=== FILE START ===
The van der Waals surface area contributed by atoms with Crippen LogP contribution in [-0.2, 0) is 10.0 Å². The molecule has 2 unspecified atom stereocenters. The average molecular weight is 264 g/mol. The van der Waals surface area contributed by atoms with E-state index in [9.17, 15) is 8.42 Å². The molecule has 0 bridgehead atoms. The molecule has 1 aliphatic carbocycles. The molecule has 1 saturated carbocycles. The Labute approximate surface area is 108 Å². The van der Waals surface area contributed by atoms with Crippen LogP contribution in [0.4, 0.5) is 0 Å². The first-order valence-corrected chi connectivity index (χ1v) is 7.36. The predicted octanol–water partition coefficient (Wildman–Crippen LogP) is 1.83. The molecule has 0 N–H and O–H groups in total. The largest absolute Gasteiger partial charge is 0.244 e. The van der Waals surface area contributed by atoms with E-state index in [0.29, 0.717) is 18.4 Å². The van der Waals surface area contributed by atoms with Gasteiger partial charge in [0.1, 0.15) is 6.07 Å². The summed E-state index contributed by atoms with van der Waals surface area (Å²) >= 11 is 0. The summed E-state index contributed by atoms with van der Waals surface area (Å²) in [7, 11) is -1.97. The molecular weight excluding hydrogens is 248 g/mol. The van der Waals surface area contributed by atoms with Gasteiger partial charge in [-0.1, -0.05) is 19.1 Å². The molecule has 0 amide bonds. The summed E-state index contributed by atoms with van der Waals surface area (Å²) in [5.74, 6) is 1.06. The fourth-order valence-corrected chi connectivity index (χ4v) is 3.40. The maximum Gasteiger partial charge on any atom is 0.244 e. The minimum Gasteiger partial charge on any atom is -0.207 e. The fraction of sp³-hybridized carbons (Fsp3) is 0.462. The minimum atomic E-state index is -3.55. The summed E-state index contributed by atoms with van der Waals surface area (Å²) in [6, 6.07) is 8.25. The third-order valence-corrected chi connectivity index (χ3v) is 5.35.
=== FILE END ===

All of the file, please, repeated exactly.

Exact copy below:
The van der Waals surface area contributed by atoms with Crippen LogP contribution in [-0.2, 0) is 10.0 Å². The molecule has 2 unspecified atom stereocenters. The average molecular weight is 264 g/mol. The van der Waals surface area contributed by atoms with E-state index in [9.17, 15) is 8.42 Å². The molecule has 0 bridgehead atoms. The molecule has 1 aliphatic carbocycles. The molecule has 1 saturated carbocycles. The Labute approximate surface area is 108 Å². The van der Waals surface area contributed by atoms with Crippen LogP contribution in [0.4, 0.5) is 0 Å². The first-order valence-corrected chi connectivity index (χ1v) is 7.36. The predicted octanol–water partition coefficient (Wildman–Crippen LogP) is 1.83. The molecule has 0 N–H and O–H groups in total. The largest absolute Gasteiger partial charge is 0.244 e. The van der Waals surface area contributed by atoms with E-state index in [0.29, 0.717) is 18.4 Å². The van der Waals surface area contributed by atoms with Gasteiger partial charge in [0.1, 0.15) is 6.07 Å². The summed E-state index contributed by atoms with van der Waals surface area (Å²) >= 11 is 0. The summed E-state index contributed by atoms with van der Waals surface area (Å²) in [7, 11) is -1.97. The molecular weight excluding hydrogens is 248 g/mol. The van der Waals surface area contributed by atoms with Gasteiger partial charge in [-0.1, -0.05) is 19.1 Å². The molecule has 0 amide bonds. The summed E-state index contributed by atoms with van der Waals surface area (Å²) in [5.74, 6) is 1.06. The fourth-order valence-corrected chi connectivity index (χ4v) is 3.40. The maximum Gasteiger partial charge on any atom is 0.244 e. The minimum Gasteiger partial charge on any atom is -0.207 e. The fraction of sp³-hybridized carbons (Fsp3) is 0.462. The minimum atomic E-state index is -3.55. The summed E-state index contributed by atoms with van der Waals surface area (Å²) in [6, 6.07) is 8.25. The third-order valence-corrected chi connectivity index (χ3v) is 5.35.